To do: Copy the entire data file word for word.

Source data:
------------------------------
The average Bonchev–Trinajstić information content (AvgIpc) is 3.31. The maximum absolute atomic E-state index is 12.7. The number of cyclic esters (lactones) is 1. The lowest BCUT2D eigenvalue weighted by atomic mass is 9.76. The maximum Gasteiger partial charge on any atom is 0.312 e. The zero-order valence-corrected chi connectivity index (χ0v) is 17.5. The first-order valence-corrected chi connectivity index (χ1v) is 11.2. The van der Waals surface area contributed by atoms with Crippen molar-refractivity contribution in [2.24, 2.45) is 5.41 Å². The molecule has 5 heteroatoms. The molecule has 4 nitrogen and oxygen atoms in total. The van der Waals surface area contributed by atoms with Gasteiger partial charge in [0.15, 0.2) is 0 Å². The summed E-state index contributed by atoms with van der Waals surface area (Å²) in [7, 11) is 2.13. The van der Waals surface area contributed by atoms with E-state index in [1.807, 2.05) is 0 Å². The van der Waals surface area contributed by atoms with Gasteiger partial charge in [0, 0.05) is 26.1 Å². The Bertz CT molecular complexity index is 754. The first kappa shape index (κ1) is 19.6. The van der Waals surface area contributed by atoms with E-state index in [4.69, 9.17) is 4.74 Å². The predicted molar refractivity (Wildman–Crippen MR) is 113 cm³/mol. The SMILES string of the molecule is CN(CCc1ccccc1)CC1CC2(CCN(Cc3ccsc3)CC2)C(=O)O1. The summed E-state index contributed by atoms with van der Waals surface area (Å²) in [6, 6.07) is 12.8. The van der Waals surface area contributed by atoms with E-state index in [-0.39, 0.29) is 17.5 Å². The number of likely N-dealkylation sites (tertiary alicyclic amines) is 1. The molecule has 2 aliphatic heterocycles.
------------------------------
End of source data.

The average Bonchev–Trinajstić information content (AvgIpc) is 3.31. The maximum absolute atomic E-state index is 12.7. The number of cyclic esters (lactones) is 1. The lowest BCUT2D eigenvalue weighted by atomic mass is 9.76. The maximum Gasteiger partial charge on any atom is 0.312 e. The zero-order valence-corrected chi connectivity index (χ0v) is 17.5. The first-order valence-corrected chi connectivity index (χ1v) is 11.2. The van der Waals surface area contributed by atoms with Crippen molar-refractivity contribution in [2.24, 2.45) is 5.41 Å². The molecule has 5 heteroatoms. The molecule has 4 nitrogen and oxygen atoms in total. The van der Waals surface area contributed by atoms with Gasteiger partial charge in [0.15, 0.2) is 0 Å². The summed E-state index contributed by atoms with van der Waals surface area (Å²) in [7, 11) is 2.13. The van der Waals surface area contributed by atoms with E-state index in [1.807, 2.05) is 0 Å². The van der Waals surface area contributed by atoms with Gasteiger partial charge in [0, 0.05) is 26.1 Å². The Bertz CT molecular complexity index is 754. The first kappa shape index (κ1) is 19.6. The van der Waals surface area contributed by atoms with E-state index in [4.69, 9.17) is 4.74 Å². The predicted molar refractivity (Wildman–Crippen MR) is 113 cm³/mol. The SMILES string of the molecule is CN(CCc1ccccc1)CC1CC2(CCN(Cc3ccsc3)CC2)C(=O)O1. The summed E-state index contributed by atoms with van der Waals surface area (Å²) in [6, 6.07) is 12.8. The van der Waals surface area contributed by atoms with E-state index in [-0.39, 0.29) is 17.5 Å². The number of likely N-dealkylation sites (tertiary alicyclic amines) is 1. The molecule has 2 aliphatic heterocycles.